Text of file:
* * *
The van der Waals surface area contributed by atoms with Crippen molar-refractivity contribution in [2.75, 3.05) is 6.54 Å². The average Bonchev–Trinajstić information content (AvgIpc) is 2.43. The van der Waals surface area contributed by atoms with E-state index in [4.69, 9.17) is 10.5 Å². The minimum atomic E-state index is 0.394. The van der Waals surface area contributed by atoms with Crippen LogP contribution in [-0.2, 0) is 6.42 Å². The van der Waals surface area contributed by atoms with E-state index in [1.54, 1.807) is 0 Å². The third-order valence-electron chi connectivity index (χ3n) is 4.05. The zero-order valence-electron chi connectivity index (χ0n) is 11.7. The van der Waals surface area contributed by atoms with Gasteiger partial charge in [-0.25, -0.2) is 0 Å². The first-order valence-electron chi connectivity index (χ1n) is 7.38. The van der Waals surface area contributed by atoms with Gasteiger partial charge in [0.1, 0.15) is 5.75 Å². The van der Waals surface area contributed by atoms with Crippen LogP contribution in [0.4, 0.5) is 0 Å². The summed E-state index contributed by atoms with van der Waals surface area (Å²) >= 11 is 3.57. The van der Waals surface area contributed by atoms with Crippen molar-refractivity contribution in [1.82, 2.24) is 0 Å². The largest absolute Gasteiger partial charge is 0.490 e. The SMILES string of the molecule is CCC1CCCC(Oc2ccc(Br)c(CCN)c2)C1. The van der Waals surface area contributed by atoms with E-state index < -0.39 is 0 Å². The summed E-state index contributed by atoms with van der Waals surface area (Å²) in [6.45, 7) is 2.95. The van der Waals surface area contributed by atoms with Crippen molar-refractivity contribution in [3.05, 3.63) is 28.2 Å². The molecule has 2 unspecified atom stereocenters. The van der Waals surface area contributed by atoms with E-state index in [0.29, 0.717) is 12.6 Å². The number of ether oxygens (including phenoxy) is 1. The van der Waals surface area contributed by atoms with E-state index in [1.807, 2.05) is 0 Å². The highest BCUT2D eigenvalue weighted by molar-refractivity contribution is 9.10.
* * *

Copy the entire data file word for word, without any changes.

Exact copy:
The van der Waals surface area contributed by atoms with Crippen molar-refractivity contribution in [2.75, 3.05) is 6.54 Å². The average Bonchev–Trinajstić information content (AvgIpc) is 2.43. The van der Waals surface area contributed by atoms with E-state index in [4.69, 9.17) is 10.5 Å². The minimum atomic E-state index is 0.394. The van der Waals surface area contributed by atoms with Crippen LogP contribution in [-0.2, 0) is 6.42 Å². The van der Waals surface area contributed by atoms with E-state index in [1.54, 1.807) is 0 Å². The third-order valence-electron chi connectivity index (χ3n) is 4.05. The zero-order valence-electron chi connectivity index (χ0n) is 11.7. The van der Waals surface area contributed by atoms with Gasteiger partial charge in [-0.25, -0.2) is 0 Å². The first-order valence-electron chi connectivity index (χ1n) is 7.38. The van der Waals surface area contributed by atoms with Gasteiger partial charge in [0.1, 0.15) is 5.75 Å². The van der Waals surface area contributed by atoms with Crippen LogP contribution in [0.4, 0.5) is 0 Å². The summed E-state index contributed by atoms with van der Waals surface area (Å²) >= 11 is 3.57. The van der Waals surface area contributed by atoms with Crippen molar-refractivity contribution in [1.82, 2.24) is 0 Å². The largest absolute Gasteiger partial charge is 0.490 e. The SMILES string of the molecule is CCC1CCCC(Oc2ccc(Br)c(CCN)c2)C1. The van der Waals surface area contributed by atoms with E-state index < -0.39 is 0 Å². The summed E-state index contributed by atoms with van der Waals surface area (Å²) in [6.45, 7) is 2.95. The van der Waals surface area contributed by atoms with Crippen molar-refractivity contribution in [3.05, 3.63) is 28.2 Å². The molecule has 2 unspecified atom stereocenters. The van der Waals surface area contributed by atoms with E-state index in [0.29, 0.717) is 12.6 Å². The number of ether oxygens (including phenoxy) is 1. The van der Waals surface area contributed by atoms with E-state index in [1.807, 2.05) is 0 Å². The highest BCUT2D eigenvalue weighted by molar-refractivity contribution is 9.10.